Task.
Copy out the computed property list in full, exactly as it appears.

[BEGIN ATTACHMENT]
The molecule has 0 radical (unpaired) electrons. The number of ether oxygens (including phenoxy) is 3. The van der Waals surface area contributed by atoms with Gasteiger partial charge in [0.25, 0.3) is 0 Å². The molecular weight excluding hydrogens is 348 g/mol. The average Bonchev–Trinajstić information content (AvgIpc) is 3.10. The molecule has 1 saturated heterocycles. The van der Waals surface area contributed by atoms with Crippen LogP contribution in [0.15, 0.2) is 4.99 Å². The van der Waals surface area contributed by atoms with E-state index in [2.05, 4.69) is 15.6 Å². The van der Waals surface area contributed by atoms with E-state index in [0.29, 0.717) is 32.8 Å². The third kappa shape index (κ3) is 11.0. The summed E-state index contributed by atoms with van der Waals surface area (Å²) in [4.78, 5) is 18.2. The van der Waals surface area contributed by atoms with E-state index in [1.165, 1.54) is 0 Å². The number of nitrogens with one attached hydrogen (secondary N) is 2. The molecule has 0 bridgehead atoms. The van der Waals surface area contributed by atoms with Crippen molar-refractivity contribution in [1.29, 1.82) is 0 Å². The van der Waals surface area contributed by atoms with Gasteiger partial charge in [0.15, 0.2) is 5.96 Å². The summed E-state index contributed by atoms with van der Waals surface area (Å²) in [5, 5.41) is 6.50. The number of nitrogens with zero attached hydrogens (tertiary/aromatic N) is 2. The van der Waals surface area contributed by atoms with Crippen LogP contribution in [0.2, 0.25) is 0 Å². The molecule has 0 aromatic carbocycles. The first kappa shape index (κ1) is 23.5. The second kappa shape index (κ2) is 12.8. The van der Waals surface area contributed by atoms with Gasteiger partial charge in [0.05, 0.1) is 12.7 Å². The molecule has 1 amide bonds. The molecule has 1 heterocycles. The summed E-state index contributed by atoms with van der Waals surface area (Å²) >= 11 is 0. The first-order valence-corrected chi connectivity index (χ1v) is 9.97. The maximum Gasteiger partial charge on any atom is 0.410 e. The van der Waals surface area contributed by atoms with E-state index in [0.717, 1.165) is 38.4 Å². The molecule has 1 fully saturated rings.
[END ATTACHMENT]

The molecule has 0 radical (unpaired) electrons. The number of ether oxygens (including phenoxy) is 3. The van der Waals surface area contributed by atoms with Gasteiger partial charge in [0.25, 0.3) is 0 Å². The molecular weight excluding hydrogens is 348 g/mol. The average Bonchev–Trinajstić information content (AvgIpc) is 3.10. The molecule has 1 saturated heterocycles. The van der Waals surface area contributed by atoms with Crippen LogP contribution in [0.15, 0.2) is 4.99 Å². The van der Waals surface area contributed by atoms with E-state index in [2.05, 4.69) is 15.6 Å². The van der Waals surface area contributed by atoms with E-state index in [0.29, 0.717) is 32.8 Å². The third kappa shape index (κ3) is 11.0. The summed E-state index contributed by atoms with van der Waals surface area (Å²) in [4.78, 5) is 18.2. The van der Waals surface area contributed by atoms with E-state index in [1.165, 1.54) is 0 Å². The number of nitrogens with one attached hydrogen (secondary N) is 2. The molecule has 0 bridgehead atoms. The van der Waals surface area contributed by atoms with Crippen molar-refractivity contribution in [1.29, 1.82) is 0 Å². The van der Waals surface area contributed by atoms with Gasteiger partial charge in [0.15, 0.2) is 5.96 Å². The summed E-state index contributed by atoms with van der Waals surface area (Å²) in [5, 5.41) is 6.50. The number of nitrogens with zero attached hydrogens (tertiary/aromatic N) is 2. The van der Waals surface area contributed by atoms with Crippen LogP contribution in [0.2, 0.25) is 0 Å². The molecule has 0 aromatic carbocycles. The first kappa shape index (κ1) is 23.5. The second kappa shape index (κ2) is 12.8. The van der Waals surface area contributed by atoms with Gasteiger partial charge in [0.05, 0.1) is 12.7 Å². The molecule has 1 amide bonds. The molecule has 1 heterocycles. The summed E-state index contributed by atoms with van der Waals surface area (Å²) >= 11 is 0. The first-order valence-corrected chi connectivity index (χ1v) is 9.97. The maximum Gasteiger partial charge on any atom is 0.410 e. The van der Waals surface area contributed by atoms with E-state index in [0.717, 1.165) is 38.4 Å². The molecule has 1 fully saturated rings.